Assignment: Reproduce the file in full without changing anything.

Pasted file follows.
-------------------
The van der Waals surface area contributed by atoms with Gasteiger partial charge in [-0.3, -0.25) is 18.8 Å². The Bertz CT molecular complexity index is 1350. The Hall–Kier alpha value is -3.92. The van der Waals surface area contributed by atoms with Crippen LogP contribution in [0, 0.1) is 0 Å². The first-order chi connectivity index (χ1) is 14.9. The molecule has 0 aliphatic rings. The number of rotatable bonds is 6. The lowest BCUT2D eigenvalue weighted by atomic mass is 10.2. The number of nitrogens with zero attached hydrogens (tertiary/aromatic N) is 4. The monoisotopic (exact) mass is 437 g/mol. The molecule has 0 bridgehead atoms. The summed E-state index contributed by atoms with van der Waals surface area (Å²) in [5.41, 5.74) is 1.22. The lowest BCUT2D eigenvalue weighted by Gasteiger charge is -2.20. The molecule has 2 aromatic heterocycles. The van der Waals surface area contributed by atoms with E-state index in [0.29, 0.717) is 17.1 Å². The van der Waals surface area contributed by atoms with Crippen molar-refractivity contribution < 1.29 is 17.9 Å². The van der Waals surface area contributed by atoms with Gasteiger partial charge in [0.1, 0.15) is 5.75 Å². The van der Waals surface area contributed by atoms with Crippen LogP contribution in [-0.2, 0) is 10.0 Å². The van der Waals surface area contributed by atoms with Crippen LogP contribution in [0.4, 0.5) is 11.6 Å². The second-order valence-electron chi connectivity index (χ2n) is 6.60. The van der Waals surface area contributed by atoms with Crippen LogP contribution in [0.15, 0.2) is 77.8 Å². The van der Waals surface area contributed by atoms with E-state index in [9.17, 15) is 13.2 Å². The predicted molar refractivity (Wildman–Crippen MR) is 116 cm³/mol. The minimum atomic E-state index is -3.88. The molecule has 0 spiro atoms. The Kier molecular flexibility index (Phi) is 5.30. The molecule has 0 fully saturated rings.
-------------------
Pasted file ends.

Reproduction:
The van der Waals surface area contributed by atoms with Gasteiger partial charge in [-0.3, -0.25) is 18.8 Å². The Bertz CT molecular complexity index is 1350. The Hall–Kier alpha value is -3.92. The van der Waals surface area contributed by atoms with Crippen LogP contribution in [0, 0.1) is 0 Å². The first-order chi connectivity index (χ1) is 14.9. The molecule has 0 aliphatic rings. The number of rotatable bonds is 6. The lowest BCUT2D eigenvalue weighted by atomic mass is 10.2. The number of nitrogens with zero attached hydrogens (tertiary/aromatic N) is 4. The monoisotopic (exact) mass is 437 g/mol. The molecule has 0 bridgehead atoms. The summed E-state index contributed by atoms with van der Waals surface area (Å²) in [5.41, 5.74) is 1.22. The lowest BCUT2D eigenvalue weighted by Gasteiger charge is -2.20. The molecule has 2 aromatic heterocycles. The van der Waals surface area contributed by atoms with E-state index in [0.29, 0.717) is 17.1 Å². The van der Waals surface area contributed by atoms with Crippen molar-refractivity contribution < 1.29 is 17.9 Å². The van der Waals surface area contributed by atoms with Gasteiger partial charge in [0.1, 0.15) is 5.75 Å². The van der Waals surface area contributed by atoms with Crippen LogP contribution in [-0.2, 0) is 10.0 Å². The van der Waals surface area contributed by atoms with Crippen LogP contribution in [0.4, 0.5) is 11.6 Å². The second-order valence-electron chi connectivity index (χ2n) is 6.60. The van der Waals surface area contributed by atoms with Crippen LogP contribution in [0.15, 0.2) is 77.8 Å². The van der Waals surface area contributed by atoms with E-state index in [9.17, 15) is 13.2 Å². The predicted molar refractivity (Wildman–Crippen MR) is 116 cm³/mol. The minimum atomic E-state index is -3.88. The molecule has 0 spiro atoms. The Kier molecular flexibility index (Phi) is 5.30. The molecule has 0 fully saturated rings.